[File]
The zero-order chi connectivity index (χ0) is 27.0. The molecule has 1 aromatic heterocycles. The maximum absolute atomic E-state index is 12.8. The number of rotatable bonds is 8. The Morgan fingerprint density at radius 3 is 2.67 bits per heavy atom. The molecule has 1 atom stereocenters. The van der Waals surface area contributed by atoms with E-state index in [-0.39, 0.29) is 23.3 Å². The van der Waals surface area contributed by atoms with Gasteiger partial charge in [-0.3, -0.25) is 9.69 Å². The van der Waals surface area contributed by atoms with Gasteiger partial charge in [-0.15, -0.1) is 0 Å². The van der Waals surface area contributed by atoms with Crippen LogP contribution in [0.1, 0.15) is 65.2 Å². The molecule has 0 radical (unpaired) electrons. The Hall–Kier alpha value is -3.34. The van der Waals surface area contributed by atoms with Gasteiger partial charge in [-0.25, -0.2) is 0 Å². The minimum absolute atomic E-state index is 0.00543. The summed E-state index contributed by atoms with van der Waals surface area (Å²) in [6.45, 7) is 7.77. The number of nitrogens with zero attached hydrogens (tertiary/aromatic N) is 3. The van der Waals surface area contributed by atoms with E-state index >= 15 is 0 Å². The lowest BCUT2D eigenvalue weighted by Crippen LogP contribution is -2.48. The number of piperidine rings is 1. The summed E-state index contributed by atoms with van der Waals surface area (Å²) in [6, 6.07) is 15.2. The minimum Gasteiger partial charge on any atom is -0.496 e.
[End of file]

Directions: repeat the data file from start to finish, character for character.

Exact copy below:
The zero-order chi connectivity index (χ0) is 27.0. The molecule has 1 aromatic heterocycles. The maximum absolute atomic E-state index is 12.8. The number of rotatable bonds is 8. The Morgan fingerprint density at radius 3 is 2.67 bits per heavy atom. The molecule has 1 atom stereocenters. The van der Waals surface area contributed by atoms with E-state index in [-0.39, 0.29) is 23.3 Å². The van der Waals surface area contributed by atoms with Gasteiger partial charge in [-0.3, -0.25) is 9.69 Å². The van der Waals surface area contributed by atoms with Gasteiger partial charge in [-0.15, -0.1) is 0 Å². The van der Waals surface area contributed by atoms with Crippen LogP contribution in [0.1, 0.15) is 65.2 Å². The molecule has 0 radical (unpaired) electrons. The Hall–Kier alpha value is -3.34. The van der Waals surface area contributed by atoms with Gasteiger partial charge in [-0.25, -0.2) is 0 Å². The minimum absolute atomic E-state index is 0.00543. The summed E-state index contributed by atoms with van der Waals surface area (Å²) in [6.45, 7) is 7.77. The number of nitrogens with zero attached hydrogens (tertiary/aromatic N) is 3. The van der Waals surface area contributed by atoms with E-state index >= 15 is 0 Å². The lowest BCUT2D eigenvalue weighted by Crippen LogP contribution is -2.48. The number of piperidine rings is 1. The summed E-state index contributed by atoms with van der Waals surface area (Å²) in [6, 6.07) is 15.2. The minimum Gasteiger partial charge on any atom is -0.496 e.